The National Environment Management Authority (Nema) has rejected plans to establish agri-business farms within the Amboseli ecosystem in Kajiado.
Kajiado Nema director Joseph Kopejo said the watchdog rejected the proposals after realising the proposed farms are within the restricted areas as per ecosystem plan.
“We have so far rejected two proposed agricultural farms. We are analysing documents of three other companies, which have applied for the same. The land-use plan is anchored on the Amboseli ecosystem plan awaiting gazettement by the Ministry of Tourism and Wildlife,” he said.
Both local and foreign developers have acquired big chunks of land eyeing to set up multi-million agri-business farming enterprises.
Several companies and individuals have applied for Nema approval to carry out agricultural activities within the Kimana wildlife circuit that comprises several private wildlife conservancies and Amboseli National park — which has jurisdiction over Amboseli National park.
Recently, land sub-division, farming, towns and villages have reduced the area available for wildlife and pastoralism in the Amboseli ecosystem.
The Kaputei area is heavily settled and fenced, cutting off wildlife migratory routes. Namelok and Kimana swamps, Lolturesh River down through the Soit Pus swamp and areas around Iltilal have also been allocated for settlement and farming.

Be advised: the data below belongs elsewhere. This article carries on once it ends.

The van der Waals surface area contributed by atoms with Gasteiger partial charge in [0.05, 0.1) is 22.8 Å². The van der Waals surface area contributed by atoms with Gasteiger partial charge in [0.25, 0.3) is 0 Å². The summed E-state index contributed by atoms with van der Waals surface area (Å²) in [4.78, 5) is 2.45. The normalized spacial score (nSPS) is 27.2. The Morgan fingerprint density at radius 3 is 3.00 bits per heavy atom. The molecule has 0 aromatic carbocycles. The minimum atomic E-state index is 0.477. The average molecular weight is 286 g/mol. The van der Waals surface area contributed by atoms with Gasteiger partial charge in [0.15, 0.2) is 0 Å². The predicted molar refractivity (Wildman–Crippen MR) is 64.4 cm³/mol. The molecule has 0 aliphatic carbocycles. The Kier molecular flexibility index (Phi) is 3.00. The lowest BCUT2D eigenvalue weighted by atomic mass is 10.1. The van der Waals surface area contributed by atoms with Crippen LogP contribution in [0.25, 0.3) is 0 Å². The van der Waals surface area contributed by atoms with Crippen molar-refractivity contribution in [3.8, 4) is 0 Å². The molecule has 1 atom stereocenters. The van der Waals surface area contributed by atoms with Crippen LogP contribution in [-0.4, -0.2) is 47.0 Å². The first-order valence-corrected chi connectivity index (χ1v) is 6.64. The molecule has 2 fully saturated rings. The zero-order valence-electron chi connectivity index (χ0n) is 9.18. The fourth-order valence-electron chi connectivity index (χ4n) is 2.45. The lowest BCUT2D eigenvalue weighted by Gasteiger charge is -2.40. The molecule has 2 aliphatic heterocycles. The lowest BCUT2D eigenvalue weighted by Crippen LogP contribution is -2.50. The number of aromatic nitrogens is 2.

To safeguard the wildlife and tourism in the area, stakeholders recently developed the Amboseli Ecosystem Management Plan 2020-2030. The plan protects migratory routes and stipulates different parcels of land use plan restricting farming within the Kimana wildlife circuit.
Mr Kopejo said Nema would not allow any farming or development in non-designated areas. A warning has been issued to individuals conducting farming in the area without Nema approvals, which might force some farms to halt operations.
“Nema will not be used as a rubber stamp by selfish individuals. We will carry our mandate objectively as stipulated in the law. Systems will be rolling out once the plan becomes law by an act of gazettement,” he said.
Amboseli Land Owners Conservancy Association chairman Samuel Kaangi said land subdivision in the area threatens wildlife existence.
“A section of our people feels they have not reaped enough benefits for conserving wildlife from the government. Most continue to dispose of their land to developers eyeing the land for agriculture and hospitality industry, endangering wildlife,” he said.